In order to do time well we need to understand how the business objects in our contract change over time. By this I mean the physical and conceptual fruits of one’s labour. This could be a car or a computer program. If you need to redesign a car over time to keep it competitive then these changes need to be taken into account. If you need to upgrade computer software, or train call centre staff in the delivery of a service then this all needs to be taken into account. If things change and are not taken into account then much future action may be outside the scope of the contract. Worse, there is potential that your products and IP are not being protected or that you have your eyes on the wrong ball. Traditionally, lawyers would insert a general statement to say that you own something now and forever in the future. But what if your product has changed so much that the thing you’re delivering is no longer within the scope of your original contract? How do you define or negotiate on the basis of detailed subtleties?
I work around this by specifying the relationships as part of the contract construction and the meaning of the terms. As in our example above, if I am selling Product A to Supplier X and I need to rely on the components then I need to specify both their relationships with Product A and with each other – over time. I need to specify the state they will be in when they are no longer part of the system. If I specify the unique operation of the components together then I will know what it is I am protecting. If I make this part of my delivery processes then I will be able to guard against copyright theft and trademark infringements.
The Process View shows the client’s preferred operating model and service delivery scheme. Once again, it is not simply the processes themselves which need to be specified but how the processes interact and their dependencies which gives the contract its unique flavour.
Most importantly, the processes describe how we are going to manage our business objects over time. In the process view we match our delivery processes/operating model to the objects. This is crucial. A traditional legal drafting view would be to impose a ‘we own everything ad infinitum’ perspective. However, if you know how your stuff/services are going to be used you can give lesser elements away as negotiating collateral. You can negotiate and contract with precision and fine distinction that manoeuvring into your preferred contract become less art and more science. You also now understand what will trigger management action, what elements of the contract need to have embedded links to the contract management/procurement/financing etc. The process view lets you define exactly how you intend to control your IP collateral and assess the actions of your partners and suppliers.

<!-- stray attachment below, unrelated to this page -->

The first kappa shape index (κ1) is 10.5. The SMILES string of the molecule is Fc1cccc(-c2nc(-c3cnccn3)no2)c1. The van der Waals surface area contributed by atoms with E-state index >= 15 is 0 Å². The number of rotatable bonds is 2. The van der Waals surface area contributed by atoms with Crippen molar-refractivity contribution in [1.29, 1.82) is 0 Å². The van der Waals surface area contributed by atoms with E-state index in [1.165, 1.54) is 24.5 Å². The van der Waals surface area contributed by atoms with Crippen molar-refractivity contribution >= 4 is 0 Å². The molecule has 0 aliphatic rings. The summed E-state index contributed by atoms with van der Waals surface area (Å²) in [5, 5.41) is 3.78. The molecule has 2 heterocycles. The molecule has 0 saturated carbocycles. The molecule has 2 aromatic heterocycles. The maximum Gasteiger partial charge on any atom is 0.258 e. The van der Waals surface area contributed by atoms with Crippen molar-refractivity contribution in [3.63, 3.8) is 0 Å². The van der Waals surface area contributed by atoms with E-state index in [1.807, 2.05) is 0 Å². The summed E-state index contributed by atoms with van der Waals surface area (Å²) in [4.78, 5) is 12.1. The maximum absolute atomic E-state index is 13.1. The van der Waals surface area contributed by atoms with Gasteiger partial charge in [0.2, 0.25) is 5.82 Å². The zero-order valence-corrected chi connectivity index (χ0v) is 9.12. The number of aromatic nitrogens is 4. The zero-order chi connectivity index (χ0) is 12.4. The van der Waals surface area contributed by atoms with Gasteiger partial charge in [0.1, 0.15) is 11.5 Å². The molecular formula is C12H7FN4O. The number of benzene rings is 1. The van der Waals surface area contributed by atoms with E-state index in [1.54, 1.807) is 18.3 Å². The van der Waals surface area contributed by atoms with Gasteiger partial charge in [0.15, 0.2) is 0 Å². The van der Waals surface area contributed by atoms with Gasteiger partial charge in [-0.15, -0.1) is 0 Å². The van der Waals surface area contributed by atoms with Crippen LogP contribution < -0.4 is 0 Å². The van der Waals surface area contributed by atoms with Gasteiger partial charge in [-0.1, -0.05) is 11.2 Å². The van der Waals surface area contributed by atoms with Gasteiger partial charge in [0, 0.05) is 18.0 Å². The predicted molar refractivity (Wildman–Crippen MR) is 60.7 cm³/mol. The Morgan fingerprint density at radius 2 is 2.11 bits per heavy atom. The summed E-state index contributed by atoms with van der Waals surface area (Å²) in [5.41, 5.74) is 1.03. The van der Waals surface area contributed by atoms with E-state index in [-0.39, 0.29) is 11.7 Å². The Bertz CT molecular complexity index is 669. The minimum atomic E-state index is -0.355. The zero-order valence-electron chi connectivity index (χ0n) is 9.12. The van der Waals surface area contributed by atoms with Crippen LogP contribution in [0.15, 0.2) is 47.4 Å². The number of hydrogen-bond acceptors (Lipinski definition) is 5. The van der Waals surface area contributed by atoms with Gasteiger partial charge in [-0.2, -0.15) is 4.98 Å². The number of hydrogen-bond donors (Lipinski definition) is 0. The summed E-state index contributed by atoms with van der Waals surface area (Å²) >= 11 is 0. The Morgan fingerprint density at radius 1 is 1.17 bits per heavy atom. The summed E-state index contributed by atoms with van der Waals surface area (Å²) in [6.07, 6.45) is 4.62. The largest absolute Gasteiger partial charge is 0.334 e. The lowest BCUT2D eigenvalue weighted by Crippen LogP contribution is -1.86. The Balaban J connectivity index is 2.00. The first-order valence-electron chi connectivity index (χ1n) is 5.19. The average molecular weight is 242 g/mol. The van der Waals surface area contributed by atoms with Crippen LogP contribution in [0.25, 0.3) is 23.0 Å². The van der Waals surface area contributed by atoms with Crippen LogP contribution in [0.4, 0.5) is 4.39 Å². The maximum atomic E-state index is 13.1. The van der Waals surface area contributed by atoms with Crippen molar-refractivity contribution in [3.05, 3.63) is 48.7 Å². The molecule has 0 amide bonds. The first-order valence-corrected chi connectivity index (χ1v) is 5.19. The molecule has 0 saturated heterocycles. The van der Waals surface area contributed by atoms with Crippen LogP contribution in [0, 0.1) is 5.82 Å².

The Implementation View holds the actual contract clauses. This is where the ‘rubber hits the road’. In this view we take the information from the other 3 views and blend them together to build each clause. We take the structure of all our business objects, ensure they have the right relationships the client wants (and they are correct over time) and we make sure they are accounted for in the operating model and any service delivery processes. More importantly, the clauses are derived from and traced directly back to the technical and business architectures. You now own your contract and you know exactly what it does and how it takes care of you.
In summ, if we have focused on the business objects and not just the law then we are in a better position to control how our products and services are used. We won’t need to be heavy handed with our customers and stifle our communication and stunt our growth. An architectural process not only allows us to contract in a faster, more precise way, it also integrates the business allowing greater analysis of dependencies, impacts and trade offs. In short, such a contract design framework represents practical steps towards a business driven, seamless end-to-end architectural process.